Yawn. Well at least now the US election is finally behind us. After well over a year of boring discussions and arguments, lacking in depth or actual policies, Governor Romney missed an open goal and President Obama was returned to 1600 Pennsylvania Avenue.
Rather than raging against the machine, the American people opted for more of the same. The media seemed surprised by the width of the win, but this was really only because they tried to convince their watchers and readers that it was a close battle.
Rather than win on the economy, Romney was washed up on the rocks of social issues. At a time when the US is facing such a testing economic situation this is a clear sign of the base level of politics, which exists on both sides of the Atlantic.
In the days after the election equity markets have come under pressure, as investors now know their enemy and his likely actions in the coming years. Broadly, the view has been bad for banks and good for bonds.
In reality, we think that this is too simplistic a view of the likely ramifications. Certainly the fact that Ben Bernanke’s seat as chairman of the Federal Reserve is safe has come as soothing news to bond markets and should guarantee that QEternity is here to stay. This has very important implications for all asset markets.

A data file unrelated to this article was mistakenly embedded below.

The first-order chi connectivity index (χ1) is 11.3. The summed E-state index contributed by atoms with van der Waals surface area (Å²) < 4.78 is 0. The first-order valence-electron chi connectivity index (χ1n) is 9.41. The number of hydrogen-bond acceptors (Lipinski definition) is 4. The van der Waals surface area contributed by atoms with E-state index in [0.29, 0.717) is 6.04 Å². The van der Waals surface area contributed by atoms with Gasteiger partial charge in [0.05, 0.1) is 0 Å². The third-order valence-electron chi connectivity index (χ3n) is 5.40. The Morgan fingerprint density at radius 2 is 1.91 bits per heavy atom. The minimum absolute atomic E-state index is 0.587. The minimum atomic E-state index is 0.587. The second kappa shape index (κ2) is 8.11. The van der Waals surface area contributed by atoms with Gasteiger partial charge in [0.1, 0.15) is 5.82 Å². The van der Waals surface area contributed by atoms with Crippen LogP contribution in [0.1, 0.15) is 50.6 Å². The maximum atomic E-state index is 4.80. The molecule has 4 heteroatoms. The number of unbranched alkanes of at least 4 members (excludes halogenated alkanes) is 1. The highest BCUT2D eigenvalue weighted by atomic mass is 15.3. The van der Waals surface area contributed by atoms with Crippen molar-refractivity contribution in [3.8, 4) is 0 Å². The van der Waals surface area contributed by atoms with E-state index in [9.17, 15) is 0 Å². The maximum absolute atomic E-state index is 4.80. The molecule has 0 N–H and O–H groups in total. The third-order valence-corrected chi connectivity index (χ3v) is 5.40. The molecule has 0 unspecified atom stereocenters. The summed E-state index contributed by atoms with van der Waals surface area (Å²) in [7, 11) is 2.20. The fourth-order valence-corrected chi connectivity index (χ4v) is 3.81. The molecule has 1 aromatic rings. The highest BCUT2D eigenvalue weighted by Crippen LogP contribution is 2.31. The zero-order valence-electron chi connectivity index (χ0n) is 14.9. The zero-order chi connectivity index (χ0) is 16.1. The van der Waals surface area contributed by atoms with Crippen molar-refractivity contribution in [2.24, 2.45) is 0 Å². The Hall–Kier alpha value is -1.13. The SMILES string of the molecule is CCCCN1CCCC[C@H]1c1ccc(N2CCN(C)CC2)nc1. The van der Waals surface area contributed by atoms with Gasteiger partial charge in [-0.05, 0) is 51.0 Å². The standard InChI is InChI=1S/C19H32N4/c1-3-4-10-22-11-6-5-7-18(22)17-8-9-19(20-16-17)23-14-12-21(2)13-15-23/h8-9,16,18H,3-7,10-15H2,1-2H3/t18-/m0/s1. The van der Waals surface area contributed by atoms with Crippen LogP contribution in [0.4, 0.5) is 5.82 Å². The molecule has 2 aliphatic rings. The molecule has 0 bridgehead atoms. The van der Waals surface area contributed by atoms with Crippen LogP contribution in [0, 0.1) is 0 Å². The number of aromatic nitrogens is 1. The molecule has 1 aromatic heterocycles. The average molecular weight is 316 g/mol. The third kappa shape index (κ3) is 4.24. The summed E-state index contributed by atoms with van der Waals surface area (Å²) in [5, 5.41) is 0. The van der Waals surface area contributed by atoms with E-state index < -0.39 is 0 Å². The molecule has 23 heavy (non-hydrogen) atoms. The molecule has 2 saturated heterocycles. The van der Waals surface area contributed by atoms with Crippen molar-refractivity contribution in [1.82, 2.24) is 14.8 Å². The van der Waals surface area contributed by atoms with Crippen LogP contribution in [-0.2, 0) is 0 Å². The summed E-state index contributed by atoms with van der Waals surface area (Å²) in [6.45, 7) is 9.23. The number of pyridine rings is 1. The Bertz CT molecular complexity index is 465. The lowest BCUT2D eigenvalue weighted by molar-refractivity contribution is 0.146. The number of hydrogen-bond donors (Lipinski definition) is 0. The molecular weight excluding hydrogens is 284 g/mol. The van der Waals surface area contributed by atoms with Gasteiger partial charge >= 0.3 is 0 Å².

The key risk for US markets is the impending “fiscal cliff” and our minds are focusing on what the election result means for the important battle over spending cuts and forced tax hikes.
This is the reason why markets have been grumpy over the last few days. Despite the split in Congress, we believe that the “shellacking” that the Republicans took will force them to play ball, rather than force the economy over the cliff.
The simple truth is that they will need to re-group and refocus on the US mid-terms, which we can “look forward” to in a short two years. They will not want to be seen as the party-poopers who slammed the brakes on the recent US recovery and drove the US economy back in to recession.
My view is that maintaining the status quo ante will be good for global markets, as uncertainty over a new commander-in-chief and new chairman of the Federal Reserve would have been unhelpful.
Obama talked eloquently of “hope” we share his hope and pray that the politicians come together and do all they can to foster the brittle US recovery and put useful policies in place to ensure the medium term stability of US finances.
With the election now out of the way, businesses need to see signs of sensible policies to encourage them to spend, invest and drive the economy forward in 2013.
Typically the Republican victories are seen as good for markets, but this time we think that a Democrat win could be very fruitful once the cliff is sorted out.
Thomas Becket is chief investment officer at Psigma Investment Management